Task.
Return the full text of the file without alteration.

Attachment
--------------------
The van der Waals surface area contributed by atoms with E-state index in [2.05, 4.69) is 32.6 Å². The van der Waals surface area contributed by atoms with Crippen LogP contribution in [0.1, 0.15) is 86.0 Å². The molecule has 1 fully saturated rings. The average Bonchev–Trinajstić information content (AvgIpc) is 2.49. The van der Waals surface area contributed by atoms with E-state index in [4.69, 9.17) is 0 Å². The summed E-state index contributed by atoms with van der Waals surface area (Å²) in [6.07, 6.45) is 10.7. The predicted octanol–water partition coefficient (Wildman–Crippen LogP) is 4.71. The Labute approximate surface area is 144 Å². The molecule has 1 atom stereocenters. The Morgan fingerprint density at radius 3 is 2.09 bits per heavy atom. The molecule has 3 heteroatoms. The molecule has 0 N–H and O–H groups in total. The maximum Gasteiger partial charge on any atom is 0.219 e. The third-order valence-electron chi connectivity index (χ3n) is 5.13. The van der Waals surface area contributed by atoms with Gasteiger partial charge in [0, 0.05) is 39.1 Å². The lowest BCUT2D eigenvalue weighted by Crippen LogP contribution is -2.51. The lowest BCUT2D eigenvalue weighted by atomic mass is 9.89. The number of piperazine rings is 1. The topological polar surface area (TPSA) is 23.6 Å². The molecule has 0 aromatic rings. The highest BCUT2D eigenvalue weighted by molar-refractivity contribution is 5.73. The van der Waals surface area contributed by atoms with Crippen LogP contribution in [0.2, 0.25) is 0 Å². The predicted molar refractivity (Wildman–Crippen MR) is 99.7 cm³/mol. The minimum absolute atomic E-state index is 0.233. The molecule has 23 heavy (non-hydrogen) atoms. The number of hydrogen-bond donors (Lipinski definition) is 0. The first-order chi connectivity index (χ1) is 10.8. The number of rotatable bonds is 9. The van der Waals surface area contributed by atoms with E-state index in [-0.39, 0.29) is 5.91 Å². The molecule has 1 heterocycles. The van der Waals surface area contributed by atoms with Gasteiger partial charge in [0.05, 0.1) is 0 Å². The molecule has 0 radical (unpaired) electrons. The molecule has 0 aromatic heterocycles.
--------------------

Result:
The van der Waals surface area contributed by atoms with E-state index in [2.05, 4.69) is 32.6 Å². The van der Waals surface area contributed by atoms with Crippen LogP contribution in [0.1, 0.15) is 86.0 Å². The molecule has 1 fully saturated rings. The average Bonchev–Trinajstić information content (AvgIpc) is 2.49. The van der Waals surface area contributed by atoms with E-state index in [4.69, 9.17) is 0 Å². The summed E-state index contributed by atoms with van der Waals surface area (Å²) in [6.07, 6.45) is 10.7. The predicted octanol–water partition coefficient (Wildman–Crippen LogP) is 4.71. The Labute approximate surface area is 144 Å². The molecule has 1 atom stereocenters. The Morgan fingerprint density at radius 3 is 2.09 bits per heavy atom. The molecule has 3 heteroatoms. The molecule has 0 N–H and O–H groups in total. The maximum Gasteiger partial charge on any atom is 0.219 e. The third-order valence-electron chi connectivity index (χ3n) is 5.13. The van der Waals surface area contributed by atoms with Gasteiger partial charge in [0, 0.05) is 39.1 Å². The lowest BCUT2D eigenvalue weighted by Crippen LogP contribution is -2.51. The lowest BCUT2D eigenvalue weighted by atomic mass is 9.89. The number of piperazine rings is 1. The topological polar surface area (TPSA) is 23.6 Å². The molecule has 0 aromatic rings. The highest BCUT2D eigenvalue weighted by molar-refractivity contribution is 5.73. The van der Waals surface area contributed by atoms with Crippen LogP contribution in [0.2, 0.25) is 0 Å². The predicted molar refractivity (Wildman–Crippen MR) is 99.7 cm³/mol. The minimum absolute atomic E-state index is 0.233. The molecule has 23 heavy (non-hydrogen) atoms. The number of hydrogen-bond donors (Lipinski definition) is 0. The first-order chi connectivity index (χ1) is 10.8. The number of rotatable bonds is 9. The van der Waals surface area contributed by atoms with E-state index in [-0.39, 0.29) is 5.91 Å². The molecule has 1 heterocycles. The van der Waals surface area contributed by atoms with Gasteiger partial charge in [0.05, 0.1) is 0 Å². The molecule has 0 radical (unpaired) electrons. The molecule has 0 aromatic heterocycles.